The essence of this decision was whether or not an additional facility with a potentially higher environmental risk, should have been used to reduce an occupational health and safety hazard. It is unclear how these potential effects were assessed, traded-off and justified and who carries the liability for this decision.
The fast design, construction and consenting process showed good collaboration between organisations. The new landfill significantly reduced health and safety risk to the public and the truck drivers and reduced haulage costs. However, the execution of the new landfill siting and consenting could have been improved. The assessment process and justification for the reduced environmental standards (based on a health and safety risk) was unclear and seemingly undocumented. In addition, the expedited processes used for consenting has the potential to introduce future liability issues at the site.
An overriding theme within all the above decisions is communication, including: gathering information to assist in decision-making; facilitating decision-making (inter-agency communication); informing the public on how decisions were made; and educating on individual’s responsibilities.
In general, the inter-agency communication was reactionary – due to the absence of a plan - but effective. Roles and responsibilities were undefined and overall responsibilities for various aspects of the waste management process were unclear and established in an ad-hoc fashion. Despite this the necessary outcomes were achieved.
Communication of the waste management decisions with the public, however, was less effective. The State Emergency Recovery Plan (Emergency Management in Victoria, 2005) outlines that community communication plans should be established ‘as soon as practicable’ in the recovery process. Despite this no community-wide consultation was carried out prior to establishment or during implementation of the clean-up programme.
Effective communication may have short-circuited some of the community dissatisfaction. Health and safety concerns and potential environmental impacts would have also been mitigated for individual clean-up operations.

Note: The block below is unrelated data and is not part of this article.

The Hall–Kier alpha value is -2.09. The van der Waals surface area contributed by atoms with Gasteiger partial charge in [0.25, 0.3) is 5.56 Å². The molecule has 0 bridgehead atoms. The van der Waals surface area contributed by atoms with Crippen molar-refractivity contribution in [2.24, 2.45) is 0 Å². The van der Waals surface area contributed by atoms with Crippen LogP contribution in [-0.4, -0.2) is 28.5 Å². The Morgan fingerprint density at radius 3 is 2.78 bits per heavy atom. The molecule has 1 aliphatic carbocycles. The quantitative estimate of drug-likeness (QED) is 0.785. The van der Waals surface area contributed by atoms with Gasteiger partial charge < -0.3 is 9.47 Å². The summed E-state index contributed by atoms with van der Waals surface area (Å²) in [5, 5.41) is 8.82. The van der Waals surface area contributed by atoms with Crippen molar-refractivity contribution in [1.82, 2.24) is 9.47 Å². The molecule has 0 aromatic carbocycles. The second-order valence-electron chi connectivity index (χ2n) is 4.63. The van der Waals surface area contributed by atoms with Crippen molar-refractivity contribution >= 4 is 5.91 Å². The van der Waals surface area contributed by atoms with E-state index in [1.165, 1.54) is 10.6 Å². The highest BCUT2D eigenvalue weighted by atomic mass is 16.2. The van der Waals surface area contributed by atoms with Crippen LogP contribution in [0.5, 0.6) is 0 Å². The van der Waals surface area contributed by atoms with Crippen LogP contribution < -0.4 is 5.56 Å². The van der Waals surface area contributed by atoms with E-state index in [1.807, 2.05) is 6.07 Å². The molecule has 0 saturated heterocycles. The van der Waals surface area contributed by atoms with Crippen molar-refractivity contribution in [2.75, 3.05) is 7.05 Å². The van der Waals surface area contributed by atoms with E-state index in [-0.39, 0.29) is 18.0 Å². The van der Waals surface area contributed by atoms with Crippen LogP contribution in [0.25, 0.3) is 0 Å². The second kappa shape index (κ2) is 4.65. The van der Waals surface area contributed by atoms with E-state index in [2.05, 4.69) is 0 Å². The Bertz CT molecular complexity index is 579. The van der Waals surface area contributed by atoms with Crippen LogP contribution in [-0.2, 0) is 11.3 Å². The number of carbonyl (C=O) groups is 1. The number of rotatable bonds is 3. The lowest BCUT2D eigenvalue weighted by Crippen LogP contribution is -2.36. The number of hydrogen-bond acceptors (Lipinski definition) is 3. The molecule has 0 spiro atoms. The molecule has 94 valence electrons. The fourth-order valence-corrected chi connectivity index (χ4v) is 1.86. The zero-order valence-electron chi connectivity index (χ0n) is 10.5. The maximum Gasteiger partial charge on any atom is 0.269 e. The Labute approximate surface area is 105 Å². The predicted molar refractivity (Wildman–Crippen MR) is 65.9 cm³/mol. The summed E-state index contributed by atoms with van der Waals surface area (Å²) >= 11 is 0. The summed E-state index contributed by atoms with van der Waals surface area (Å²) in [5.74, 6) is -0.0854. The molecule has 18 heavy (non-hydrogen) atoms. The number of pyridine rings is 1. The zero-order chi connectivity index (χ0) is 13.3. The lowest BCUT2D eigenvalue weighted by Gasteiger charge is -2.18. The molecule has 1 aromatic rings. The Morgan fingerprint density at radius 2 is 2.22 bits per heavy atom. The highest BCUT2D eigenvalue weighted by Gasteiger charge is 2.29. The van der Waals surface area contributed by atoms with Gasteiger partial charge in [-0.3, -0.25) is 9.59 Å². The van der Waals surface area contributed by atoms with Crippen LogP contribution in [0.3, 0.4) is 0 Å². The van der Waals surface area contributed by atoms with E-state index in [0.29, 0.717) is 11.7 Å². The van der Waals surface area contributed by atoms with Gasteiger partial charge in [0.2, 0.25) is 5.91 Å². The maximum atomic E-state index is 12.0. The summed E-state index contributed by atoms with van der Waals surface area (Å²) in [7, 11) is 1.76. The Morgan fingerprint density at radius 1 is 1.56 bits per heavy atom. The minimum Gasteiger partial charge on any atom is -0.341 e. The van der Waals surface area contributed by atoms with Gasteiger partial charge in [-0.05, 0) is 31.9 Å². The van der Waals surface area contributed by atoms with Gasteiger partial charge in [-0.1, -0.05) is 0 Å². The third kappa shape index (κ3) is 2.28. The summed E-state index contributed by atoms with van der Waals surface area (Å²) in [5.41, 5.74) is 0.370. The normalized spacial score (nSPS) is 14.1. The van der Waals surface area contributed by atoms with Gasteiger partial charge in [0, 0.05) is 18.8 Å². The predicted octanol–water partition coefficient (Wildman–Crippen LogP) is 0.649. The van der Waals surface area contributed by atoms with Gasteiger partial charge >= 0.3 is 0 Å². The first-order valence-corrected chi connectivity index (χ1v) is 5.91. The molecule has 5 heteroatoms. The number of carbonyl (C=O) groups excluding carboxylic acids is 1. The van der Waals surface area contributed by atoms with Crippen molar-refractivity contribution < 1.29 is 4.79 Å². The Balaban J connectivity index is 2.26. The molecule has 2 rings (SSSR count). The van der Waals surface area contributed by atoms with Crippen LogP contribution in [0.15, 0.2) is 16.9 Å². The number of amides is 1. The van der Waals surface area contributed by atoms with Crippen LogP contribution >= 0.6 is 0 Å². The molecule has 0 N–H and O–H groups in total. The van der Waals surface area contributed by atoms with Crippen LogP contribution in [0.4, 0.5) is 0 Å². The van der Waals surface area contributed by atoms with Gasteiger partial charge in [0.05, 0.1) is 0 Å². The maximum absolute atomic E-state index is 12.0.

One common theme from the interviews was a general reluctance to plan for waste management for disasters. Other authors have also observed a reluctance to plan and effectively mitigate bushfire risk in Australia in general (Underwood, 2009). There are several possible reasons for this viewpoint:
- The perceived difficulty in planning for the unknown.
- The low frequency of such large scale disasters.
- The success of this particular debris management process (implemented without a plan in place).
Despite the relatively effective reactionary waste management response following this event, waste management planning is needed to reduce waste’s lingering impacts (Solis et al., 1995, Reinhart and McCreanor, 1999, USEPA, 2008). A key step to improve disaster waste management is, consequently, transcending the paradigm that planning is not possible or useful.
A possible approach to flexible and transferable disaster waste management plans is to develop the plan around decision points. This can be achieved by anticipating: what decisions will need to be made; who should make the decision; what information will be needed; how the decision will be made; and how the decision will be communicated and then implemented. This approach may be considered more effective than instituting operational plans which may not be appropriate for every disaster situation. Future research is planned by the authors to test this hypothesis.